MIAMI (CBSMiami) – Flipping through photos of young smiling faces, Christa Remington feels connected to each one.READ MORE: Parkland first responder weighs in on Uvalde massacre: ‘It’s gut wrenching’
“We have 103 kids on our waiting list,” she said.
Each child is waiting for an education and Remington, an FIU graduate with a PhD in Public Affairs, is doing everything she can to give it to them.
“Education is empowering. When we educate that child, then the tools are in their hands to succeed,” Remington told CBS 4’s Lauren Pastrana.
Remington first traveled to Haiti on a community service trip when she was 15 years old.
“I saw children my age not in school. I went on summer vacation, I saw 12, 13, 14 year olds who hadn’t even gone to kindergarten,” she said. “It changed my entire outlook on the world. I wanted a career that invested in humanity.”
So she started “The Mission Haiti”, a non-profit that provides scholarships to Haitian students to cover the cost of tuition, exam fees, uniforms, and shoes.
She made countless trips to the impoverished nation as part of that mission, but in 2012, she got sick.READ MORE: Residents fed up with Biscayne Bay parties
“I got typhoid while I was in Haiti and I couldn’t come home. It was an awful experience. That same year I also got dengue fever. So I think both of those intense illnesses back to back damaged my nervous system,” she said. “It is fatigue and pain. It’s fatigue to a level that I cannot describe it. Some days I can’t get out of bed.”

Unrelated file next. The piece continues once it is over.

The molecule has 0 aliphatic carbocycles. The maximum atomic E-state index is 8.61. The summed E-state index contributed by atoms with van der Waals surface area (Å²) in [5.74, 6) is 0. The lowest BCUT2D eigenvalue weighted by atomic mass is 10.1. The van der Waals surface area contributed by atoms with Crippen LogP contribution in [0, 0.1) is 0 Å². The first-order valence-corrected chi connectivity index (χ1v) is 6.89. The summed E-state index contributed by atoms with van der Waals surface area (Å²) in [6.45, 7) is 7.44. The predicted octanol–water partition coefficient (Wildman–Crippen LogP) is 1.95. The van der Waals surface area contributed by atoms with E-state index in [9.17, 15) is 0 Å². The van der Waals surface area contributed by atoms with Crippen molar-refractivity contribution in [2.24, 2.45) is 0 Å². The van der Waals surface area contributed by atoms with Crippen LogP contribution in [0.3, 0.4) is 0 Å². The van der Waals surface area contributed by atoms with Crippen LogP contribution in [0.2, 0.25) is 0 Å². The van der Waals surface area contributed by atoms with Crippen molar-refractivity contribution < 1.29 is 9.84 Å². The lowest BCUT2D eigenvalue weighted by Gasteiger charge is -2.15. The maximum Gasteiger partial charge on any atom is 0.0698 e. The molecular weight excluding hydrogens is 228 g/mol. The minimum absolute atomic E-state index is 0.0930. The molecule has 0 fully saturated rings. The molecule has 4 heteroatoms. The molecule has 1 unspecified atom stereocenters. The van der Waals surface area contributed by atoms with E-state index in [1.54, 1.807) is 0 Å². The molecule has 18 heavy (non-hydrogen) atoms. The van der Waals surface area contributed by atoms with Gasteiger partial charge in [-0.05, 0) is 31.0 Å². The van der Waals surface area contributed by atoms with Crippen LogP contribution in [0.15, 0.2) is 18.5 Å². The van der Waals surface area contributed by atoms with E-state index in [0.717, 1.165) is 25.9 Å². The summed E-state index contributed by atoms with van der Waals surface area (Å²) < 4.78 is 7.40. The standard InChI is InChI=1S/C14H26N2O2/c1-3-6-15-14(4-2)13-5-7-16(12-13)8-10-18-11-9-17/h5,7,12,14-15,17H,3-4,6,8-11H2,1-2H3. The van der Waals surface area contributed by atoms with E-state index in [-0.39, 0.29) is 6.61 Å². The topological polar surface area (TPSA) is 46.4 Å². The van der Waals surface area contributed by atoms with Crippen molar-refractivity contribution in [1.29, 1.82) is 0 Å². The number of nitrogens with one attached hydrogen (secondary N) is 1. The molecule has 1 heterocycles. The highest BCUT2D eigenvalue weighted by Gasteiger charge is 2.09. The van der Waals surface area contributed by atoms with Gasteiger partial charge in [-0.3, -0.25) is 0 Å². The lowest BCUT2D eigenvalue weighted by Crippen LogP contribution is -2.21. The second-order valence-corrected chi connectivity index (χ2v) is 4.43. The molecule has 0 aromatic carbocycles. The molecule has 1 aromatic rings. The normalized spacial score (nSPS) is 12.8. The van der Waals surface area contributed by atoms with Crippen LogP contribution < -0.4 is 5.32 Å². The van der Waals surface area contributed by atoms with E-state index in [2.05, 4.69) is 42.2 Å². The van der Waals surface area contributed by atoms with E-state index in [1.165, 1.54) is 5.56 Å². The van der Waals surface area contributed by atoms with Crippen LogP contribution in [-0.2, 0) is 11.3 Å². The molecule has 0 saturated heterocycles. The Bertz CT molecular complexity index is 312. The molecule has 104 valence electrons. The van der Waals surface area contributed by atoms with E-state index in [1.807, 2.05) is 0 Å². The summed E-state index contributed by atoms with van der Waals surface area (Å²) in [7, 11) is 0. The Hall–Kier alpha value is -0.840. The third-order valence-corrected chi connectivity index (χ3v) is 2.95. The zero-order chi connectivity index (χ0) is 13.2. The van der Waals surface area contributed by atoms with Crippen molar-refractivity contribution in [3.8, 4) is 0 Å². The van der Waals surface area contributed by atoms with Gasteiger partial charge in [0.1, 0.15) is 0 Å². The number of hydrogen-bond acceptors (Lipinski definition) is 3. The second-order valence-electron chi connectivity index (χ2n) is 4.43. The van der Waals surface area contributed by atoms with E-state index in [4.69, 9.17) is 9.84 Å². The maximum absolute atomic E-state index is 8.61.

But Remington doesn’t just keep getting out of bed, she keeps going back to Haiti.
“I have to. That’s my family there. I have six godchildren there. I have two nephews there. It’s home to me. This community that I’ve invested so much of my life in, I can’t imagine not being there,” she said.
She says the disparity between the medical treatment she received here and the health care available in Haiti gives her more reason to continue on her mission.
“In our program we have about 400 kids. We had 40 lose a parent this past year, this past year, mostly from preventable diseases. We had a little girl die. It’s the first time we’ve had one of our students die, just from a fever,” she explained. “That’s one of the reasons we push education. All the statistics show just going to kindergarten increases life span.”
The program’s first graduate is now in medical school.
Remington says she shares the title of “survivor” with him, and many others.
“I would say the real survivors are these kids. And their parents. We have parents who have all the challenges that I have times 10,” she said. “I still have challenges on a day to day basis, but I’m not stopping. I know people who live with debilitating illnesses and they’re not stopping either. They’re not going to let this derail their existence.”MORE NEWS: 'Hidden Worlds': An immersive voyage into deepest oceans & mesmerizing mangroves through state-of-the-art technology
To find out how you can help The Mission Haiti, visit themissionhaiti.kindful.com.